U.S. CitiesCity-Data Forum Index
Go Back   City-Data Forum > General Forums > Urban Planning
 [Register]
Please register to participate in our discussions with 2 million other members - it's free and quick! Some forums can only be seen by registered members. After you create your account, you'll be able to customize options and access all our 15,000 new posts/day with fewer ads.
View detailed profile (Advanced) or search
site with Google Custom Search

Search Forums  (Advanced)
Reply Start New Thread
 
Old 04-13-2011, 02:01 PM
 
1,164 posts, read 1,744,915 times
Reputation: 789

Advertisements

If your population is spread out, it's harder to target with bombs. I don't think it's a coincidence that American cities emptied after European ones were destroyed in bombing raids.

It also seems to keep people safe from terrorism. A bomb, even a dirty bomb, going off in most American cities would affect but a handful of people. People are easier to kill en masse if they're densely packed. Very hard to do if they're spread over miles and miles and miles.
Reply With Quote Quick reply to this message

 
Old 04-13-2011, 03:03 PM
 
Location: Sinking in the Great Salt Lake
12,904 posts, read 18,475,202 times
Reputation: 13738
No. Nuclear weapons made sure that it didn't really matter how close or far apart people lived. The famous quote from that era was "...I don't know what weapons World War 3 will be fought with, but World War 4 will be fought with sticks and stones". In the minds of 50's planners, another war like WW2 meant the literal end of the world.

Sprawl started because people wanted to live on their own piece of land in the country with plently of space but still work in the city where all the good jobs were. Meanwhile, technology (autos and telephones especially) had conveniently evolved to the point it became not only feasable, but desireable and affordable to do just that. Finally, excess war capacity, undamaged by the war, was retooled and redirected into the consumer economy in the world's greatest "get rich quick" scheme. Jobs were made plentiful and people were able to come up with the cash to buy it all.

Over time, the whole thing snowballed out of control. People failed to think ahead and realize that if everyone moved to the country, it wouldn't be the country anymore. Wages stagnated and easy credit was made available to feed the frenzy. The frenzy itself was kept alive with saturation advertisement and cultural manipulation to keep the citizen... *ahem*... consumer always wanting more. That gave us the world we have today.

Last edited by Chango; 04-13-2011 at 03:32 PM..
Reply With Quote Quick reply to this message
 
Old 04-14-2011, 12:08 AM
 
8,325 posts, read 14,080,241 times
Reputation: 4018
Sprawl started before World War II; the model for the postwar auto suburb was laid out in plans like Frank Lloyd Wright's "Usonian"/"Broadacre City" concepts, and Great Depression era design policies and Euclidean zoning. The racial exclusion covenants that kept most suburbs spotlessly white were already in place prior to World War II, as were FHA redlining policies.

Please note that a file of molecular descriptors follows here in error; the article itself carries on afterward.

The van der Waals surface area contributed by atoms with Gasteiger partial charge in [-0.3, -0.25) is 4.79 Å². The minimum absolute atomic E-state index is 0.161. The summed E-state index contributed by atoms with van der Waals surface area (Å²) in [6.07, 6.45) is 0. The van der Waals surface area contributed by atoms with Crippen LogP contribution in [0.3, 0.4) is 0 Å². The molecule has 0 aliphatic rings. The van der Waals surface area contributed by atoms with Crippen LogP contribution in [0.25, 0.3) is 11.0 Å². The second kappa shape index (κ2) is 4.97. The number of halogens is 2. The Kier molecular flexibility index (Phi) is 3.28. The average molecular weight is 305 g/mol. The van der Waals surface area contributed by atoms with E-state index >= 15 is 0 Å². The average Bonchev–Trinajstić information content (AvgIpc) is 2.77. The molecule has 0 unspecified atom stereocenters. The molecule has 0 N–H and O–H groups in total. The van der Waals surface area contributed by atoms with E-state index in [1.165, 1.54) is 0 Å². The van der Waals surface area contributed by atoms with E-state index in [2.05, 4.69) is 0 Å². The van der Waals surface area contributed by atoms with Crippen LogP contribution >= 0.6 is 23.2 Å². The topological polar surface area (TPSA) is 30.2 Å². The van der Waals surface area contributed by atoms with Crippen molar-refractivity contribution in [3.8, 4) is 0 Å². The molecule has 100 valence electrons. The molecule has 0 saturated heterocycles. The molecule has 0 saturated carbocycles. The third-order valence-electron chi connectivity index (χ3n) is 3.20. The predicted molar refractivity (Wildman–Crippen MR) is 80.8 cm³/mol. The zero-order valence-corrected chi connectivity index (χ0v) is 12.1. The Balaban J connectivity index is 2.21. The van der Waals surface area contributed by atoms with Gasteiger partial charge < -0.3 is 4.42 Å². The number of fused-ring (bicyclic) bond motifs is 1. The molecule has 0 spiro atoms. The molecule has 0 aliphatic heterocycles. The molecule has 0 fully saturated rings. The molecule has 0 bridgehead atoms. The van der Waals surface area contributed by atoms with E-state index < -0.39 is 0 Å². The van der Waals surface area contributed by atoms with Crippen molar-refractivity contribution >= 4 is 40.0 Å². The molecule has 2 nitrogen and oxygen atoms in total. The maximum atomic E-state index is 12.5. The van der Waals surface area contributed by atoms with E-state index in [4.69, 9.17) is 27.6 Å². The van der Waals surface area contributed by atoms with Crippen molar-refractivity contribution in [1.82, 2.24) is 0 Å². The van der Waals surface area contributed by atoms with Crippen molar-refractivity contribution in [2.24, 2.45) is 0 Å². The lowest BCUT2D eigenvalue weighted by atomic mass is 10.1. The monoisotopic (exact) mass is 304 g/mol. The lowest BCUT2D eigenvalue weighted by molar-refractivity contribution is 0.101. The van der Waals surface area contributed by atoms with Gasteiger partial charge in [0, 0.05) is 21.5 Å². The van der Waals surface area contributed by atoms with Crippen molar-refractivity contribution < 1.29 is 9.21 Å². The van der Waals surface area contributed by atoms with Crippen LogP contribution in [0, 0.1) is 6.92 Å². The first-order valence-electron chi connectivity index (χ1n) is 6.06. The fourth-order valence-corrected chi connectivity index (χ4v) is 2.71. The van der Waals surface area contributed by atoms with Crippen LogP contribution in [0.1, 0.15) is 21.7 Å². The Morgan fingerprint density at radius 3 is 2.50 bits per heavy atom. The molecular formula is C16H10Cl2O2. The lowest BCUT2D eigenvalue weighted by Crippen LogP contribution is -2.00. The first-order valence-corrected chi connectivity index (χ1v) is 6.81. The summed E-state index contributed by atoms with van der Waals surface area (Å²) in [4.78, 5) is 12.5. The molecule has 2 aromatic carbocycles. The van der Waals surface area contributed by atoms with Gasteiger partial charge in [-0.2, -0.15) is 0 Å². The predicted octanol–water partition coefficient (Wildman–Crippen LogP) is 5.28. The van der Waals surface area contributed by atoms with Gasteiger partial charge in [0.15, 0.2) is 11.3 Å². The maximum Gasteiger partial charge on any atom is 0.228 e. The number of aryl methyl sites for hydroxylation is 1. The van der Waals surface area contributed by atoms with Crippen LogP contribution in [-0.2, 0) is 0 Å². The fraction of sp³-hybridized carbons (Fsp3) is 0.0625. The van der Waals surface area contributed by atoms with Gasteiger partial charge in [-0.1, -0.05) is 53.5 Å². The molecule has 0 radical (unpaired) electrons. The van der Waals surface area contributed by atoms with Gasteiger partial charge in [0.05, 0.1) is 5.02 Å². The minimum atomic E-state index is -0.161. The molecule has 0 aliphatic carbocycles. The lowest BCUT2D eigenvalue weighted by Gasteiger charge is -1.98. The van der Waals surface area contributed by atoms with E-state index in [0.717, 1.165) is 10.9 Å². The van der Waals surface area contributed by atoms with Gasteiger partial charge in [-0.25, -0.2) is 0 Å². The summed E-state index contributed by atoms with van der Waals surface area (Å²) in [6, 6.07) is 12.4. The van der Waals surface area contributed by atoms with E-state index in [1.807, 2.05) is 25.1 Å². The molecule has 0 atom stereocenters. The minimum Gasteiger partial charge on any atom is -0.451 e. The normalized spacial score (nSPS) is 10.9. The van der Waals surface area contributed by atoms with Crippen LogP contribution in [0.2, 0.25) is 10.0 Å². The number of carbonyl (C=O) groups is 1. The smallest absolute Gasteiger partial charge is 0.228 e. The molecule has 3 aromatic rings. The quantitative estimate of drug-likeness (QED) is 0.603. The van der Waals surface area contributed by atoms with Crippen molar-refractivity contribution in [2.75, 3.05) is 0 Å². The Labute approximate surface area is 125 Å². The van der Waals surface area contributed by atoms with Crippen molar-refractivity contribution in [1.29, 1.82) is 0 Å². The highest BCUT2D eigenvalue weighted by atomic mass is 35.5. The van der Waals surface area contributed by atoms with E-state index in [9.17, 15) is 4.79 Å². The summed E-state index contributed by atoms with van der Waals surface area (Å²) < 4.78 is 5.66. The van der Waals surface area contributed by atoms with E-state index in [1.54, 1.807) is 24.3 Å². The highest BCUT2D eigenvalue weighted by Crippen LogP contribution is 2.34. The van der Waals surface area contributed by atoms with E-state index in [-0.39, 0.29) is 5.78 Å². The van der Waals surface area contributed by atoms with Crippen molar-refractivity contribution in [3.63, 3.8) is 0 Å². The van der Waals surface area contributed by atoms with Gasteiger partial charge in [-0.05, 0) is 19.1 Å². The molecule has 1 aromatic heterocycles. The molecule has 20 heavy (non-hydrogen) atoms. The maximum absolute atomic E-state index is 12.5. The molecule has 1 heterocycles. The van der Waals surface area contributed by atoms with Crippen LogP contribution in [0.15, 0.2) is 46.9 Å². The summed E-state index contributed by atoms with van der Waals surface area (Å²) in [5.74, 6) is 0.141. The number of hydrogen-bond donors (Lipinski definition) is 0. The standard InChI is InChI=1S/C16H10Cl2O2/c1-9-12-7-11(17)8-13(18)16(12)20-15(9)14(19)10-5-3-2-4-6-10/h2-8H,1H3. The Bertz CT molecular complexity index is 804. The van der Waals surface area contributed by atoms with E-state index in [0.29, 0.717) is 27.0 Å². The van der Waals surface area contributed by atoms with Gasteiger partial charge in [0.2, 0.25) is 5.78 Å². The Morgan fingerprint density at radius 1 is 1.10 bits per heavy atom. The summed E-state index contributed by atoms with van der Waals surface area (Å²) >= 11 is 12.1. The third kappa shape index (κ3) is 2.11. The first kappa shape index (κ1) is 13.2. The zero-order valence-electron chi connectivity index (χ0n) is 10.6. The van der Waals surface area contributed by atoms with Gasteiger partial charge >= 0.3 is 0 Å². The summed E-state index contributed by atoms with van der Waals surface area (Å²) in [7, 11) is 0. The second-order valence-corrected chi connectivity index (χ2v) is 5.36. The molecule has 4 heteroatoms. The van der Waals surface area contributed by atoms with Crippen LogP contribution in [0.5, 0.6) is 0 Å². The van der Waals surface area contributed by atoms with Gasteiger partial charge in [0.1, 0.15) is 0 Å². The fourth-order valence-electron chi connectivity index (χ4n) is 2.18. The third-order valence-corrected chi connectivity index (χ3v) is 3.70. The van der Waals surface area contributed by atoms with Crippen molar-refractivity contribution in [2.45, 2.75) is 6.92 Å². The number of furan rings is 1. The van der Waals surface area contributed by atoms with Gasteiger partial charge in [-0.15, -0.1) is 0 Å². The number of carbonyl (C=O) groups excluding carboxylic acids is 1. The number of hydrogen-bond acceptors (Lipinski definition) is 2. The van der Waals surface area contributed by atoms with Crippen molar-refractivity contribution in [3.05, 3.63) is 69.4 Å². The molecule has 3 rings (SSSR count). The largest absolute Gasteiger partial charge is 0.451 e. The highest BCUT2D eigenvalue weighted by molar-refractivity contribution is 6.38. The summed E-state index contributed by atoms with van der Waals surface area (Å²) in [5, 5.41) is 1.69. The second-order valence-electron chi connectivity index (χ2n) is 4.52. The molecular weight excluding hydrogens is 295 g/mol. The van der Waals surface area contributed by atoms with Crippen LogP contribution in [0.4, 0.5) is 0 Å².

There are some theorists who feel that some aspects of suburban life were exacerbated by World War II. Some writers think that Americans were eager to retreat into protective shells after the twin shocks of the Great Depression and World War II: a one-driver car to ride in, a suburban home where you never have to see the neighbors, enclosed suburban malls, all safe, inward-focused wombs. Americans wanted boring suburbs--the Depression and the war had given them enough excitement to last the rest of their lives. Of course, their children (the Boomers) responded to the culture of blandness with rock & roll and revolutionary rhetoric.

Population dispersal to limit the effects of nuclear war was used as an excuse, the same way that federal highway expenditures were justified as "defense highways" (even though they were never designed for that use, and a lot of standard military equipment of the era wouldn't fit under standard highway overpasses.) It was, at best, a justification for federal subsidy or another argument to sell the newly-standardized (and subsidized) consumer product--the postwar suburban home.
Reply With Quote Quick reply to this message
 
Old 04-14-2011, 12:32 AM
 
Location: USA
2,580 posts, read 3,439,492 times
Reputation: 2220
Interstate highways that were built in the 1950's were one reason for sprawl. They enabled people to travel at high speeds with no traffic signals, so a trip into the city from 20 miles out only would take 20 minutes instead of 45.

Racial discrimination was also very common up until the civil rights movement of the 60's. During WW2, a lot of black folks from the south moved up to cities in the north such as Detroit and Cleveland. There was a serious labor shortage in WW2 b/c just about all able-bodied men from 18 to almost 40 were off fighting in the war. Racial discrimination in hiring disappeared during WW2 b/c plants & factories needed workers badly, no matter what race they were. Once the war was over, the great majority of blacks stayed up north b/c it was a much more less oppressive place to live than back in the south. Middle class white people still didn't feel comfortable living near black, so they left for the suburbs.
Reply With Quote Quick reply to this message
 
Old 04-14-2011, 01:35 PM
 
Location: Sacramento, Placerville
2,445 posts, read 4,883,657 times
Reputation: 2112